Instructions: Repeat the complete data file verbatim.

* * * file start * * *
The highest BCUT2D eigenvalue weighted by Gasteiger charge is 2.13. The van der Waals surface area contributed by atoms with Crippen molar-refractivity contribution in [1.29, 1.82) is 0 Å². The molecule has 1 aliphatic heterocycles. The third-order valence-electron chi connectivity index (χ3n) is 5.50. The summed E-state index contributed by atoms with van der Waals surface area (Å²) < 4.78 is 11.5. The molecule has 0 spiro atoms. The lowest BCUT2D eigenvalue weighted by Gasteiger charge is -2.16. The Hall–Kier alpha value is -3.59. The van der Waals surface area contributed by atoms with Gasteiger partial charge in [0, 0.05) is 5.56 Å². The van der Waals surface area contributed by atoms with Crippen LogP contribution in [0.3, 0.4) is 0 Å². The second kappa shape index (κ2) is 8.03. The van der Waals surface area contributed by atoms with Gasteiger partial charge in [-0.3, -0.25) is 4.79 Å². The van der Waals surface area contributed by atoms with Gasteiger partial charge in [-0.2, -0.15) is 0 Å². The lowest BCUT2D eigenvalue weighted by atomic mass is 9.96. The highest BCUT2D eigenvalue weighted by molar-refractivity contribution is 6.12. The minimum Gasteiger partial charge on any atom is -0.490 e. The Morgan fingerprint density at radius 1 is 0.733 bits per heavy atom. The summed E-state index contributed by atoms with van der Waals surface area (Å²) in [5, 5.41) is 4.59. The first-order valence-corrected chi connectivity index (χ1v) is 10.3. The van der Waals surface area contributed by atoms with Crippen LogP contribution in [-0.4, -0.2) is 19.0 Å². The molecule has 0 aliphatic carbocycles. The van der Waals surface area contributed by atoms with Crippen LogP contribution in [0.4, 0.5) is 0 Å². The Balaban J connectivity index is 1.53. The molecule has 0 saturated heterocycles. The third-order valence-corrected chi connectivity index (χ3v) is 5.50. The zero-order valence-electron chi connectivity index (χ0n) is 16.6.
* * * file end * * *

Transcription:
The highest BCUT2D eigenvalue weighted by Gasteiger charge is 2.13. The van der Waals surface area contributed by atoms with Crippen molar-refractivity contribution in [1.29, 1.82) is 0 Å². The molecule has 1 aliphatic heterocycles. The third-order valence-electron chi connectivity index (χ3n) is 5.50. The summed E-state index contributed by atoms with van der Waals surface area (Å²) < 4.78 is 11.5. The molecule has 0 spiro atoms. The lowest BCUT2D eigenvalue weighted by Gasteiger charge is -2.16. The Hall–Kier alpha value is -3.59. The van der Waals surface area contributed by atoms with Gasteiger partial charge in [0, 0.05) is 5.56 Å². The van der Waals surface area contributed by atoms with Crippen LogP contribution in [0.3, 0.4) is 0 Å². The second kappa shape index (κ2) is 8.03. The van der Waals surface area contributed by atoms with Gasteiger partial charge in [-0.3, -0.25) is 4.79 Å². The van der Waals surface area contributed by atoms with Gasteiger partial charge in [-0.2, -0.15) is 0 Å². The lowest BCUT2D eigenvalue weighted by atomic mass is 9.96. The highest BCUT2D eigenvalue weighted by molar-refractivity contribution is 6.12. The minimum Gasteiger partial charge on any atom is -0.490 e. The Morgan fingerprint density at radius 1 is 0.733 bits per heavy atom. The summed E-state index contributed by atoms with van der Waals surface area (Å²) in [5, 5.41) is 4.59. The first-order valence-corrected chi connectivity index (χ1v) is 10.3. The van der Waals surface area contributed by atoms with Crippen LogP contribution in [-0.4, -0.2) is 19.0 Å². The molecule has 0 aliphatic carbocycles. The van der Waals surface area contributed by atoms with Crippen LogP contribution in [0.4, 0.5) is 0 Å². The Balaban J connectivity index is 1.53. The molecule has 0 saturated heterocycles. The third-order valence-corrected chi connectivity index (χ3v) is 5.50. The zero-order valence-electron chi connectivity index (χ0n) is 16.6.